The media in Burundi have long been Tutsi-dominated, but the radio stations try to balance their staff, says Innocent Muhozi, director of TeleRenaissance, a Bujumbura radio and TV stationand president of a press ethics organization. Emile Nibasumba, an RPA journalist, says he frequently hears ethnic rhetoric when reporting on party youth groups and university politics. But, he says, “I avoid generalizations and I try not to talk about ethnicity. I’m trying to help people get over these divisions.”

Patrick Nduwimana, Bonesha FM’s director, says, “Our editorial line has always been dialogue, reconciliation and development. It was about having a platform where we could push the government and rebels to sit down and negotiate, to avoid a disaster like what happened in Rwanda.”

From opposition to incumbent

In 2005, former Hutu rebel leader Pierre Nkurunziza was elected president on a populist platform. His party, the National Council for the Defense of Democracy-Forces for the Defense of Democracy (CNDD-FDD) has near total control of the government, after most opposition parties dropped out of the last presidential election, in 2010, citing fraud. (International observers deemed the election mostly free and fair.)

Nkurunziza remains popular, but the economy has made only halting progress. Human-rights abuses, including unsolved killings and violence by armed party-affiliated youth gangs, prompted the U.N. to warn recently of the possibility of international prosecution.

“The CNDD-FDD leadership is so power-hungry and insecure that it wants to reduce the political space as much as it can before the 2015 elections,” says Thierry Vircoulon, the International Crisis Group’s project director for Central Africa.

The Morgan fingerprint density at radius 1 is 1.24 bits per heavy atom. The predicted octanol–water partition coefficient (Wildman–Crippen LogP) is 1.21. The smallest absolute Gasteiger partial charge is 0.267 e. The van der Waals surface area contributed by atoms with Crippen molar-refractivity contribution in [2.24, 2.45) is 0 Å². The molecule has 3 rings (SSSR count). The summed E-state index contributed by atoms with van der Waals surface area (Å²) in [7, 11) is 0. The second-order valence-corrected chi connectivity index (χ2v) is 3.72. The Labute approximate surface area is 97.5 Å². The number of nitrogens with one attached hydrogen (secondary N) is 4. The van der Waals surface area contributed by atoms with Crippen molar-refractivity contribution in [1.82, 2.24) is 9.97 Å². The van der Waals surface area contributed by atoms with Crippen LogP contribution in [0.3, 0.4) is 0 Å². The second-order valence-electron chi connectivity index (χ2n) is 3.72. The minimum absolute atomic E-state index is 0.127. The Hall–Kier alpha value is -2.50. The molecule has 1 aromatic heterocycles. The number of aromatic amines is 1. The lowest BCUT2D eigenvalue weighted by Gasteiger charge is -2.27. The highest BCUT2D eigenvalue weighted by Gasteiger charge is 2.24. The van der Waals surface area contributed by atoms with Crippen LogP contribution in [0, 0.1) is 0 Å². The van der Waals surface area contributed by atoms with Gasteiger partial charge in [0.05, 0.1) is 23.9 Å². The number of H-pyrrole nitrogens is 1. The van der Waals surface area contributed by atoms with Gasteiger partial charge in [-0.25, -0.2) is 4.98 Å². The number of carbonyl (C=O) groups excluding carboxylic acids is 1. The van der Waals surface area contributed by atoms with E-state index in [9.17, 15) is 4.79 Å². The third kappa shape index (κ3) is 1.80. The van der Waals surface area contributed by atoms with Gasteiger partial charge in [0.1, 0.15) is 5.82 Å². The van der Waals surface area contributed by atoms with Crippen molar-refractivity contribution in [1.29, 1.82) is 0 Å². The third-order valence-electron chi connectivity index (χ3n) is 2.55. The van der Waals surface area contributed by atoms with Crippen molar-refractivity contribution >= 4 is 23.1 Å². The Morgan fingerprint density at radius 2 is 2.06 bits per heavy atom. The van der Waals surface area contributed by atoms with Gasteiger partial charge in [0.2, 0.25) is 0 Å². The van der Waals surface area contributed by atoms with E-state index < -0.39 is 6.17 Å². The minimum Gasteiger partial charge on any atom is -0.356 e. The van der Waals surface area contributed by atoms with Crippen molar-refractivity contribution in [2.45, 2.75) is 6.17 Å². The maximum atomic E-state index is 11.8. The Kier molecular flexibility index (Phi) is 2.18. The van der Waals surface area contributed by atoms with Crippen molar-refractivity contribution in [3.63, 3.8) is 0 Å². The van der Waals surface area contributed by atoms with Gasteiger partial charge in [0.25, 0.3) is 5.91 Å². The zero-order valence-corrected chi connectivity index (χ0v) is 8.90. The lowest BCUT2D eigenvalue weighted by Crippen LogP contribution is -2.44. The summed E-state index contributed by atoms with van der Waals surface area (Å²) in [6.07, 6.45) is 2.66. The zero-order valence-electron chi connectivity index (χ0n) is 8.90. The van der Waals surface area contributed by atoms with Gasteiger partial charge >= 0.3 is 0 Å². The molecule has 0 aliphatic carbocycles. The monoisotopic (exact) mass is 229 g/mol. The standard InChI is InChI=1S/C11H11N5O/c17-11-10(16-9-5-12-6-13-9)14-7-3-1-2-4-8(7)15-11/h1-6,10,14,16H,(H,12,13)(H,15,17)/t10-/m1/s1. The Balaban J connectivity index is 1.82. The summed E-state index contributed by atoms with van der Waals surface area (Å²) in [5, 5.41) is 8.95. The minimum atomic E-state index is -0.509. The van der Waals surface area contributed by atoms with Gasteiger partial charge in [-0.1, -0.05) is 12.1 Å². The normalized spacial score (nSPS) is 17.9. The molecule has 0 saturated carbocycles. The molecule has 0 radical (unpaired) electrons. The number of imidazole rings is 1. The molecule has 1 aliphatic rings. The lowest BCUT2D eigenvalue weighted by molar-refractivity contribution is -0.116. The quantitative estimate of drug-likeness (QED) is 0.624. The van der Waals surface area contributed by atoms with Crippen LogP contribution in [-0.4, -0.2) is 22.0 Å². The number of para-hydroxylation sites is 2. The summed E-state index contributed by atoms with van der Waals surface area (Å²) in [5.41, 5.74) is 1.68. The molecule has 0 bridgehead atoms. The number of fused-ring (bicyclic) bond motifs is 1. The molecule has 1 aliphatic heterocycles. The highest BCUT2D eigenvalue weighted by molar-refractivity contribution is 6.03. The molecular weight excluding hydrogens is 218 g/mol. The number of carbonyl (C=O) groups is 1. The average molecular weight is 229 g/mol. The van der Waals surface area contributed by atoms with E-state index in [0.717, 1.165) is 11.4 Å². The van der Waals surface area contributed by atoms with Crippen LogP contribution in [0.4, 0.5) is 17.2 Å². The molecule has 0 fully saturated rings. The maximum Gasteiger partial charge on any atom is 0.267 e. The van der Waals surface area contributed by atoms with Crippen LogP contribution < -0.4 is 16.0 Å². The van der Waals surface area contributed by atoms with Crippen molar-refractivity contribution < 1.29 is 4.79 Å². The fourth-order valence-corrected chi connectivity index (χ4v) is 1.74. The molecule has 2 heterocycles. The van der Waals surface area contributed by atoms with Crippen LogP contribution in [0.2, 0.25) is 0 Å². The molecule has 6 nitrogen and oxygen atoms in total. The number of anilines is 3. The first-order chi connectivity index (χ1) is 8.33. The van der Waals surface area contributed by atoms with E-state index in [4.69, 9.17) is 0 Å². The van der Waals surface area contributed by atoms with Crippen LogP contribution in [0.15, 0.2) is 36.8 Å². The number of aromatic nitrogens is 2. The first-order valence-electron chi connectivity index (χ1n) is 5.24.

The independent media, which helped legitimize the CNDD-FDD’s grievances as rebels, now fill the vacuum left by opposition parties — and are in direct conflict with the government. A press law pushed by Nkurunziza last year puts new restrictions on the media and could force journalists to reveal their sources. As it is, journalists are frequently intimidated, called in for questioning and occasionally arrested.

A reporter for Radio Publique Africaine interviews a refugee from Tanzania in a UN-run camp in Rutana, in southern Burundi. Last year, Tanzania forcibly repatriated thousands of undocumented Burundians, some of whom had lived in the country for decades.
Cora Currier

“The Burundian media is truly free,” says Pierre Bambasi, head of the National Council of Communication, the government press regulator. “We just ask them to respect their ethics and the law, rigorously verify your information and give time to all sides,” he said.

RPA is, perhaps unavoidably, associated with the Movement for Solidarity and Democracy (MSD), a party started by the station’s founder, Alexis Sinduhije, who campaigned against Nkurunziza in 2010. MSD was suspended in March, and Sinduhije fled the country to avoid arrest. But all of the independent radio stations are relentlessly critical of the government, while the government uses a newer station, Rema FM, with ties to the ruling party, to advance its agenda, says Robert Minganoy, who runs an organization promoting Burundian media. “Burundians have to switch between stations to know what’s going on,” he says.

Lena Slachmuijlder, of Search for Common Ground, says, “The Bujumbura journalists were asking hard questions and demanding accountability. Rather than engaging, the CNDD-FDD cracked down on the journalists, or just didn't respond. The journalists then turned more toward denouncing the government through their editorials.”